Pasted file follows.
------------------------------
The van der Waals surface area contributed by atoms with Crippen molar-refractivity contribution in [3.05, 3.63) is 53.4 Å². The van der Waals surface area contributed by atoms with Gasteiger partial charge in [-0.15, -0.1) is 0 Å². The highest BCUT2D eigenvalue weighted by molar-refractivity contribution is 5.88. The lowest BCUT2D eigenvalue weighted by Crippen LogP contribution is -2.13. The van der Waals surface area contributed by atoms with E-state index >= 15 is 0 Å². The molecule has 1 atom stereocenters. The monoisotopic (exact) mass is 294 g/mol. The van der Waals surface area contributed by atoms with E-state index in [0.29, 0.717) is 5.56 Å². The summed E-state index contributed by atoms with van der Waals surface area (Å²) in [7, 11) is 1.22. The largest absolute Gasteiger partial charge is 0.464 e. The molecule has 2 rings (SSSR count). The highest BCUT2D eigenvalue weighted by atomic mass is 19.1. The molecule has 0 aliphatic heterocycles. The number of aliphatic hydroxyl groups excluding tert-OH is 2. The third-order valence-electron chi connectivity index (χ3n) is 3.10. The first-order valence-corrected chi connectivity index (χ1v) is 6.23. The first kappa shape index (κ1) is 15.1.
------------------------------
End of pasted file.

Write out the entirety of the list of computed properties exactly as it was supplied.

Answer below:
The van der Waals surface area contributed by atoms with Crippen molar-refractivity contribution in [3.05, 3.63) is 53.4 Å². The van der Waals surface area contributed by atoms with Gasteiger partial charge in [-0.15, -0.1) is 0 Å². The highest BCUT2D eigenvalue weighted by molar-refractivity contribution is 5.88. The lowest BCUT2D eigenvalue weighted by Crippen LogP contribution is -2.13. The van der Waals surface area contributed by atoms with E-state index >= 15 is 0 Å². The molecule has 1 atom stereocenters. The monoisotopic (exact) mass is 294 g/mol. The van der Waals surface area contributed by atoms with E-state index in [0.29, 0.717) is 5.56 Å². The summed E-state index contributed by atoms with van der Waals surface area (Å²) in [7, 11) is 1.22. The largest absolute Gasteiger partial charge is 0.464 e. The molecule has 2 rings (SSSR count). The highest BCUT2D eigenvalue weighted by atomic mass is 19.1. The molecule has 0 aliphatic heterocycles. The number of aliphatic hydroxyl groups excluding tert-OH is 2. The third-order valence-electron chi connectivity index (χ3n) is 3.10. The first-order valence-corrected chi connectivity index (χ1v) is 6.23. The first kappa shape index (κ1) is 15.1.